Home prices surprise

home prices
National home prices exceed peak prices. Home equity increases! (infographic from keepingcurrentmatters.com)

Back in January, I told you that the housing market of 2016 would be about home prices.

2016 housing market hinges on home prices.

A home selling season has not been anticipated so much by home sellers since 2013. It’s not that 2015 was a bad year for housing, because it wasn’t. It’s that many home owners who have been wanting to sell since 2010 (some because of being underwater) may be in position to make the long awaited move.

And indeed, national home sale prices have appreciated considerably through the year.  But who would have thought that home prices would once again approach the level reached during the peak market of 2006?

The S&P CoreLogic Case-Shiller National Home Price Index (spindices.com) reported in July that the index was within 3 percent of peak, with another month of 5 percent appreciation.  And surprise!  This week’s release of home price data indicated that the September’s S&P CoreLogic Case-Shiller National Home Price Index exceeded the index that was recorded during the peak market that occurred July 2006!  September’s year-over-year gains were due to a 5.5 percent gain to the National Index, while the 20-City composite remained unchanged at a 5.1 percent.

Of course, regional and local differences explain why actual home prices in many areas don’t seem as high as they were during the peak. Consider that Seattle, Portland, and Denver reported the highest annual home price gains with 11 percent, 10.9 percent, and 8.7 percent respectively.  The Washington DC region realized a 2.7 percent increase; which is well below the top gainers, as well as below the national average.  Although the housing markets in Miami, Tampa, Phoenix and Las Vegas experienced the most home price gains during the peak; current home prices in those cities “remain well below their all-time highs.”

Analysis provided in the November 29th press release states:

“The new peak set by the S&P Case-Shiller CoreLogic National Index will be seen as marking a shift from the housing recovery to the hoped-for start of a new advance” says David M. Blitzer, Managing Director and Chairman of the Index Committee at S&P Dow Jones Indices. “While seven of the 20 cities previously reached new post-recession peaks, those that experienced the biggest booms — Miami, Tampa, Phoenix and Las Vegas — remain well below their all-time highs. Other housing indicators are also giving positive signals: sales of existing and new homes are rising and housing starts at an annual rate of 1.3 million units are at a post-recession peak.

The Federal Housing Finance Agency (fhfa.gov) also reported continued home price gains last week.  The FHFA Home Price Index (HPI) increased 6.1 percent year-over-year. The November 23rd press release reported that home prices increased in 49 states during the third quarter of 2016 compared to the same period last year.  However, “Delaware and the District of Columbia were the only areas not to see price increases.”

Indications of a strengthening housing market have been reported for many months.  Last year, the National Association of Realtors® (realtor.org) reported that the national median home sale price recorded for June 2015 ($236,400) surpassed the peak national median home sale price established during July 2006 ($230,400).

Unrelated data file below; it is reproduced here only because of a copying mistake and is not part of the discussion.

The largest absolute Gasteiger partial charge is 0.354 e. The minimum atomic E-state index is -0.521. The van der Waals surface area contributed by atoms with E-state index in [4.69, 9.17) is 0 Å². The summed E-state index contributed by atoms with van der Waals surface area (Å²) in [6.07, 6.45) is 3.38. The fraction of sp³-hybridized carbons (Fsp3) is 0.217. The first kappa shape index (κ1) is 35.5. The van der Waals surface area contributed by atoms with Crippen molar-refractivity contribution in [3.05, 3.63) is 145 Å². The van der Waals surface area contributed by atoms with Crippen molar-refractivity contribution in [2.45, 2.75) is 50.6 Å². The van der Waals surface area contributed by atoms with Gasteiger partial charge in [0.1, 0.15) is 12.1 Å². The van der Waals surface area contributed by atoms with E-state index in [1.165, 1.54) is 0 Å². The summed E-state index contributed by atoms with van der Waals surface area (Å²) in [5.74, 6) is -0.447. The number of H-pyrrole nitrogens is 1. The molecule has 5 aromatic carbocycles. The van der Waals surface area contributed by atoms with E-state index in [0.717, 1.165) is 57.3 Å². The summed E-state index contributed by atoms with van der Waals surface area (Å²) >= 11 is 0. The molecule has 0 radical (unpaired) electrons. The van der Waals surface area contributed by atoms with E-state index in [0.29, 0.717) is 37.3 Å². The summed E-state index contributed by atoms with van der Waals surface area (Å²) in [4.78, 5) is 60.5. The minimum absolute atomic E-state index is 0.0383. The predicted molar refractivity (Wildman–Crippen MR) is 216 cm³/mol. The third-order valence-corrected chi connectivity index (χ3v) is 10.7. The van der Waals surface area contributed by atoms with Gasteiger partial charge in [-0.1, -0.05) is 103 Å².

And if that weren’t enough, existing home sales have also been expanding.  The NAR reported last week that existing home sales increased during October.  The two-month consecutive increase doesn’t only outpace June’s peak, but is now the “highest annualized pace in nearly a decade.”

Existing-home sales ascended in October for the second straight month and eclipsed June’s cyclical sales peak to become the highest annualized pace in nearly a decade, according to the National Association of Realtors®. All major regions saw monthly and annual sales increases in October.

Termed an “autumn revival,” Lawrence Yun NAR chief economist, stated that “October’s strong sales gain was widespread throughout the country and can be attributed to the release of the unrealized pent-up demand that held back many would-be buyers over the summer because of tight supply…Buyers are having more success lately despite low inventory and prices that continue to swiftly rise above incomes.”

As much as we would like home prices to significantly appreciate indefinitely, market forces and economic factors will intervene.  Increasing interest rates is not only consistent with a growing economy, it will likely moderate home prices.

Fed Chair Janet Yellen stated in her November 17th Congressional testimony  regarding monetary policy:

At our meeting earlier this month, the Committee judged that the case for an increase in the target range had continued to strengthen and that such an increase could well become appropriate relatively soon if incoming data provide some further evidence of continued progress toward the Committee’s objectives. This judgment recognized that progress in the labor market has continued and that economic activity has picked up from the modest pace seen in the first half of this year. And inflation, while still below the Committee’s 2 percent objective, has increased somewhat since earlier this year. Furthermore, the Committee judged that near-term risks to the outlook were roughly balanced.